On the contrary, supporting the decision of the Labour Court, the Counsel to the respondent-state argued that the workman did not resign from his service rather he was wrongfully removed from it. Regarding the question of the resignation, the Counsel argued that the respondent-workman was not confronted with any such letter during his termination and therefore, the said document could not be relied upon by the petitioner-employer. 

On the relief granted by the Labour Court, the counsel submitted that although the relief of reinstatement with back-wages was rightly granted to the workman, however, at this stage the workman would be satisfied if he was granted an appropriate amount as the compensation, in lieu of reinstatement and the back-wages. 

At the very outset, the Court observed that it did not find force in the case advanced by the Counsel for the petitioner-employer. In furtherance of this observation, the Court held that once, the respondent-workman had completed 240 days of continuous service during the twelve calendar months preceding the date of severance of status of the employer-employee relationship, the employer comes under statutory obligation to comply with the provision of Section 25(f) of the Act and should have paid the consequent compensation and other benefits available to the respondent-workman.

Further, the Court did not find any illegality in the conclusion arrived at by the Labour Court that the factum of the resignation of the respondent-workman was not proved on record. 

Next, on the aspect of the claim of payback, the Court opined that the pleading and filing of affidavit qua not being gainfully employed is an exclusive concept applicable to the claim raised under Section 17-B of the Act, as statutorily provided and that there was no such requirement under any other provision of Industrial Disputes Act regarding any pleading to that effect.

Moreover, the Court added that the respondent-workman cannot even claim any back wages as a matter of right.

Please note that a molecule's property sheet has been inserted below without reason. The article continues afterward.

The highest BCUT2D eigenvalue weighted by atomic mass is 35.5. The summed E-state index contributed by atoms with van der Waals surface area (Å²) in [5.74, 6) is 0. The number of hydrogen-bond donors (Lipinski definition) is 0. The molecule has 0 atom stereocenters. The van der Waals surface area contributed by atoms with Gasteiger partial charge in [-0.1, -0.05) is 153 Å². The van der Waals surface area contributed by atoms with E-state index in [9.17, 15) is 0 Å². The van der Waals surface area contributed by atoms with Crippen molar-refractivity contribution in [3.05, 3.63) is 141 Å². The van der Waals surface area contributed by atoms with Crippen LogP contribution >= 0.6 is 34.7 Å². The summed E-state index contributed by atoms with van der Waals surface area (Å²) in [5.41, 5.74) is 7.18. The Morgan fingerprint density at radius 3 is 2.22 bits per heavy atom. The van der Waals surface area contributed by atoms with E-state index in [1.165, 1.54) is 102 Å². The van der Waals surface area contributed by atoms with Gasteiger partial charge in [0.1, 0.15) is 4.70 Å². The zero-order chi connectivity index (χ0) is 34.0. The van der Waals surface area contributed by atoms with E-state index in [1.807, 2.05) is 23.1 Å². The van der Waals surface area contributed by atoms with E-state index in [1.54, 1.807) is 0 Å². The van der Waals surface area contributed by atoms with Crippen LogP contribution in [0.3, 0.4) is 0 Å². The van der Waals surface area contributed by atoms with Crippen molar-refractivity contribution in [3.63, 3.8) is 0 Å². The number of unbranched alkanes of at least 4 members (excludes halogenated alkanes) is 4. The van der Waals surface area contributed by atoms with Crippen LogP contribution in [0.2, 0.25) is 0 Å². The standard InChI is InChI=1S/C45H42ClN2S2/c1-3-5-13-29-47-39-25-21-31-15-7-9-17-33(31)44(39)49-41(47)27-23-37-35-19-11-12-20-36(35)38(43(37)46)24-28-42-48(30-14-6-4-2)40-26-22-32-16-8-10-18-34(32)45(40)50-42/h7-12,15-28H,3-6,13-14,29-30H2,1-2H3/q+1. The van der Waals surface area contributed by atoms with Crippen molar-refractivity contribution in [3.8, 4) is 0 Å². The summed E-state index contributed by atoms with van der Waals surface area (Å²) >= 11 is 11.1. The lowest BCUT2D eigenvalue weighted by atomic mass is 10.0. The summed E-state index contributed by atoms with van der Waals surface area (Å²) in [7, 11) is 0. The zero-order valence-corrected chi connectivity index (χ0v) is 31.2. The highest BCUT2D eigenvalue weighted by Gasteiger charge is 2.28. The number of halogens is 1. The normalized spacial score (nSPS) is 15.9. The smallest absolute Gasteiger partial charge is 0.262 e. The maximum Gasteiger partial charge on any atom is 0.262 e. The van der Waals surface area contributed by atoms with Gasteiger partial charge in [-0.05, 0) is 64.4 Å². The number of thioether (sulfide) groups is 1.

Additionally, the Court added that it was held in catena of judgments that in case of termination being found illegal by the Labour Court, the relief to be granted to a workman, is an exclusive discretion of the Labour Court. Also, Justice Sehrawat asserted that to make the discretion of the Labour Court lean in his favour, the workman may plead and lead something in evidence to show that he was not gainfully employed in the interregnum, however, the mere fact that he had not so pleaded, would not stop the Labour Court from granting any relief of back wages.  

“Even in absence of any such pleading or proof, the Labour Court is fully entitled to grant any relief as is deemed appropriate by it; in the facts and circumstances of the case”, Justice Sehrawat added.   

In view of the above, since the award passed by the Labour Court was found to be valid and the respondent-workman expressed his desire to get compensation, the Court found it appropriate to mould the relief as granted by the Labour Court to the grant of compensation instead of reinstatement with full back wages. 

The respondent-workman was held entitled to a lump sum compensation of Rs. 4.00 Lakh, keeping in view the undisputed fact that he rendered about five years of service with the petitioner-employer.